Byron…it most certainly isn’t.

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Love Trek

Not so long ago in a world not so far, far away we might have met our life partner down the pub, at a party (remember those?) or at work. That’s now an era viewed through misty eyes and about as relevant to modern relationship-making as an Enid Blyton-style, gingham-blanket, ginger-beer-swilling picnic is to contemporary casual dining.  We’ve all moved on, or in the modern vernacular, ‘jogged-on’.

We now ‘swipe’, ‘upload’, ‘like’, ‘chat’ (on-line – obviously – not to face-to-face) and rely on technology and dating Apps to deliver us from loneliness.  If you thought this modern dating process was a bit tricky to navigate, you’d be right. What you might not realise is it’s equally painful and fraught with difficulties for the technologies, Apps and business models peddling the ‘hook-up’ software you load onto your iPhone.  Intellectual property disputes abound in this arena, the nature of which might surprise you as much as an admirer swiping-right on your dating post.

Bumble stumble?

Who swiped the swipe? That was the essence of the legal IP clash between Bumble and Tinder (owned by Match). Bumble, the women-first social networking platform, was founded by its CEO and ex-Tinder executive, Whitney Wolfe Herd in 2014.  Without question the first iterations of the Apps were similar and described at the time of the initial lawsuit, thus:

You have a photo, a description, and then with a flick of the finger, you decide yes or no…[Bumble] was exactly like Tinder except women had to message first.”

Animosity between Tinder and Bumble was not helped by Ms Herd Wolfe being the ex-partner of a Tinder co-founder and her setting up Bumble after a messy sexual harassment allegation-fuelled breakup.

Tinder claimed they owned and had patented the ‘swipe’ feature. Bumble said patents are supposed to cover inventions not abstract ideas. The swipe feature, said Bumble, wasn’t patentable. In truth, in the Internet era, an abstract idea can be patentable if it is tied to an existing technology. Some clarity was needed, and it came.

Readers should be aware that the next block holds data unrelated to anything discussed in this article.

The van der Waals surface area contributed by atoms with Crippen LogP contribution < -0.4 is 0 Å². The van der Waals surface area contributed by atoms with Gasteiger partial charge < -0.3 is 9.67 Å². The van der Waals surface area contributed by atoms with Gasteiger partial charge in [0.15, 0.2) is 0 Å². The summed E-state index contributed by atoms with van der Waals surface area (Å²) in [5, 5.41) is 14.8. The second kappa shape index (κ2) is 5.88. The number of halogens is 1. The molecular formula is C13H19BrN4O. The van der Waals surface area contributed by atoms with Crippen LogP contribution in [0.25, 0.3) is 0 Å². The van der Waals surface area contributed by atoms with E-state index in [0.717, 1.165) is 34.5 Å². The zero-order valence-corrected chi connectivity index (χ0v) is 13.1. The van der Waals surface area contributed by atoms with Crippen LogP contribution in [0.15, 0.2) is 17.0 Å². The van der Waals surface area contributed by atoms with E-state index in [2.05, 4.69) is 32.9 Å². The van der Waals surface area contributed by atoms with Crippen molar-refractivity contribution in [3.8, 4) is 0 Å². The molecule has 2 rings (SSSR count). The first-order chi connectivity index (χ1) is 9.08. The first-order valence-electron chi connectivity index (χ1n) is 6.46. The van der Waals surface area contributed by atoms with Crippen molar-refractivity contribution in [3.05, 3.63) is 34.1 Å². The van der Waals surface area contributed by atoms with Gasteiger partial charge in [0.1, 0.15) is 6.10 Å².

Next-door to Alice?

To give it it’s full title Alice Corp. v. CLS Bank International 2014. This Supreme Court ruling said that if you take an abstract idea and just propose using a computer or the Internet to make it happen, it will still be an abstract idea and not patentable. You must add something more and that’s the difficult bit both to do and to prove one way or the other.

Happy ending

Perhaps unsurprisingly, given the complexities and uncertainties highlighted by Alice, Match Group and Bumble settled their lawsuit in June 2020. Worth noting that Match Group tried to buy Bumble on more than one occasion, but its attentions as a suitor were rebuffed. Alongside Tinder, the Match Group also own Match, OkCupid, Hinge, PlentyOfFish and many other similar brands. Like any market brand aggregator and leader, one assumes they would like to keep it that way.

If not a swipe, then an algorithm

There are many Apps claiming special algorithms that connect like-minded lonely folk. Can such a gizmo that determines compatibility, be patentable?

Filed in the name of love

In 2004 eHarmony filed a patent for its unique compatibility matching system. More precisely for a:

“method and system for identifying people who are likely to have a successful relationship.” 

But only this month, in New York, a federal judge said a similar patent filing by Apps SCRUFF and Jack’d was not valid. Why?

Possibly the best explanation was laid down by Judge Woods last year in connection with a device using a matchmaking algorithm that required the user to answer a series of questions, their answers matched with data of corresponding users of a similar device to calculate a degree of compatibility between the two users. The court said the idea of human compatibility and matchmaking is abstract. Moreover:

“…it is certainly not novel and has been performed by humans for a very long time.”

The court did not accept that humans are only capable of binary matchmaking. And processing a series of mathematical calculations based on selected information and then presenting the results does not demonstrate a “transformation” in IP law allowing it to be patented.

Dumped by the courts

There’s money in relationships, always has been and probably always will be. Despite the sharp-elbowed tech dating platforms trying to signify and protect uniqueness, the courts have pushed back telling them their ideas remain abstract, they are not novel and lack the transformative X-factor for a patent.

Love remains hopelessly blind

British Philosopher Alain de Botton is forthright in his essay printed in the New York Times in 2016, teasingly entitled:

“Why you will marry the wrong person”

Ask yourself when the 8m a-year dating App users in the UK are most likely to pick up their device to find love on-line and then consider De Botton’s killer observation:

“No one can be in an optimal frame of mind to choose a partner when remaining single feels unbearable”.

Donne with dating-Apps

Let’s give the last word to 16th century ‘smoothie’ John Donne. Who can forget the school day teaching and bizarre metaphysical love symbolism of The Flea:

“…It sucked me first, and now sucks thee,

And in this flea our two bloods mingled be;…”  

 With chat-up lines this good, leave digital-dating wizardry for the birds.

Murray Fairclough
Development Underwriter
OPUS Underwriting Limited  
+44 (0) 203 920 9985
Researched by Ben Fairclough


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